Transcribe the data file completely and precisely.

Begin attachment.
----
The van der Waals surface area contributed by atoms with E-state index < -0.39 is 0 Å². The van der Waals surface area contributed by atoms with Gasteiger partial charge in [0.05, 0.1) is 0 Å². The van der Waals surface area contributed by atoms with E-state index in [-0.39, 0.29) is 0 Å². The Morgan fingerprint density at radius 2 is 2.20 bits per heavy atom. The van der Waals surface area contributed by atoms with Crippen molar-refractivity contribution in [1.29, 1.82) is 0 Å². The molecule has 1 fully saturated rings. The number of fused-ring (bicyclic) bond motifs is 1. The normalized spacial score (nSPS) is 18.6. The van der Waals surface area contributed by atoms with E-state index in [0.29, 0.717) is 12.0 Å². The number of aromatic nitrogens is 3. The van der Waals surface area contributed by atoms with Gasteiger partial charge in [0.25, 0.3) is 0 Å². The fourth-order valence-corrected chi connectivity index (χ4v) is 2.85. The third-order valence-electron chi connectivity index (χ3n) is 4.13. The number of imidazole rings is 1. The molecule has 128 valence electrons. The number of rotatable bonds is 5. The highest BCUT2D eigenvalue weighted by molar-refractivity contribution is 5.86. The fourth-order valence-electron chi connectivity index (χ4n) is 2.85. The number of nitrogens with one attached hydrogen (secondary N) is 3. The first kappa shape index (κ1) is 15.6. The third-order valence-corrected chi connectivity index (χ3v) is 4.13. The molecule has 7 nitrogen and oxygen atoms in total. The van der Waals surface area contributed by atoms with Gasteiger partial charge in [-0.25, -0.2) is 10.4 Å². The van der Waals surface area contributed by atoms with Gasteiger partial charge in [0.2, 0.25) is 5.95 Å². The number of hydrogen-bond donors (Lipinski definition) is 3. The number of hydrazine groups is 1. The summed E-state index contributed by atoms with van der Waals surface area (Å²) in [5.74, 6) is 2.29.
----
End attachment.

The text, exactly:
The van der Waals surface area contributed by atoms with E-state index < -0.39 is 0 Å². The van der Waals surface area contributed by atoms with Gasteiger partial charge in [0.05, 0.1) is 0 Å². The van der Waals surface area contributed by atoms with E-state index in [-0.39, 0.29) is 0 Å². The Morgan fingerprint density at radius 2 is 2.20 bits per heavy atom. The van der Waals surface area contributed by atoms with Crippen molar-refractivity contribution in [1.29, 1.82) is 0 Å². The molecule has 1 fully saturated rings. The number of fused-ring (bicyclic) bond motifs is 1. The normalized spacial score (nSPS) is 18.6. The van der Waals surface area contributed by atoms with E-state index in [0.29, 0.717) is 12.0 Å². The number of aromatic nitrogens is 3. The van der Waals surface area contributed by atoms with Gasteiger partial charge in [0.25, 0.3) is 0 Å². The fourth-order valence-corrected chi connectivity index (χ4v) is 2.85. The third-order valence-electron chi connectivity index (χ3n) is 4.13. The number of imidazole rings is 1. The molecule has 128 valence electrons. The number of rotatable bonds is 5. The highest BCUT2D eigenvalue weighted by molar-refractivity contribution is 5.86. The fourth-order valence-electron chi connectivity index (χ4n) is 2.85. The number of nitrogens with one attached hydrogen (secondary N) is 3. The first kappa shape index (κ1) is 15.6. The third-order valence-corrected chi connectivity index (χ3v) is 4.13. The molecule has 7 nitrogen and oxygen atoms in total. The van der Waals surface area contributed by atoms with Gasteiger partial charge in [-0.25, -0.2) is 10.4 Å². The van der Waals surface area contributed by atoms with Gasteiger partial charge in [0.2, 0.25) is 5.95 Å². The number of hydrogen-bond donors (Lipinski definition) is 3. The number of hydrazine groups is 1. The summed E-state index contributed by atoms with van der Waals surface area (Å²) in [5.74, 6) is 2.29.